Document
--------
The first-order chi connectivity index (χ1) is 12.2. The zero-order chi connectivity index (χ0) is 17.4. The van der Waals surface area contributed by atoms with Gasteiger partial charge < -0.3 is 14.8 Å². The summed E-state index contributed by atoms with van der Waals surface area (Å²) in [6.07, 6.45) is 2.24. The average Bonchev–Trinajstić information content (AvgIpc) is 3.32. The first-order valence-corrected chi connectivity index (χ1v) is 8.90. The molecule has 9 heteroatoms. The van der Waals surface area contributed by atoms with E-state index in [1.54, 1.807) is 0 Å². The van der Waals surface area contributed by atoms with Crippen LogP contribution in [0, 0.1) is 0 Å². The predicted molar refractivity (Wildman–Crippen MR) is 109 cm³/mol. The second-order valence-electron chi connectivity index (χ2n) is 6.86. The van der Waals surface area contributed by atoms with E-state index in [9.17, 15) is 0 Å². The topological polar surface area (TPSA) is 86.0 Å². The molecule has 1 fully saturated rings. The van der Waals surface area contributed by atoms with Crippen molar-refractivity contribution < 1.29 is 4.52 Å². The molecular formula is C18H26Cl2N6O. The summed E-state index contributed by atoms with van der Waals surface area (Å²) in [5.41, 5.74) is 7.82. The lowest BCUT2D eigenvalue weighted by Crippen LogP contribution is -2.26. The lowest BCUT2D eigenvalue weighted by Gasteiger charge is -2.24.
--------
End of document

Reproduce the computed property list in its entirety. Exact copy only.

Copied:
The first-order chi connectivity index (χ1) is 12.2. The zero-order chi connectivity index (χ0) is 17.4. The van der Waals surface area contributed by atoms with Gasteiger partial charge < -0.3 is 14.8 Å². The summed E-state index contributed by atoms with van der Waals surface area (Å²) in [6.07, 6.45) is 2.24. The average Bonchev–Trinajstić information content (AvgIpc) is 3.32. The first-order valence-corrected chi connectivity index (χ1v) is 8.90. The molecule has 9 heteroatoms. The van der Waals surface area contributed by atoms with E-state index in [1.54, 1.807) is 0 Å². The van der Waals surface area contributed by atoms with Crippen LogP contribution in [0, 0.1) is 0 Å². The predicted molar refractivity (Wildman–Crippen MR) is 109 cm³/mol. The second-order valence-electron chi connectivity index (χ2n) is 6.86. The van der Waals surface area contributed by atoms with E-state index in [9.17, 15) is 0 Å². The topological polar surface area (TPSA) is 86.0 Å². The molecule has 1 fully saturated rings. The van der Waals surface area contributed by atoms with Crippen molar-refractivity contribution < 1.29 is 4.52 Å². The molecular formula is C18H26Cl2N6O. The summed E-state index contributed by atoms with van der Waals surface area (Å²) in [5.41, 5.74) is 7.82. The lowest BCUT2D eigenvalue weighted by Crippen LogP contribution is -2.26. The lowest BCUT2D eigenvalue weighted by Gasteiger charge is -2.24.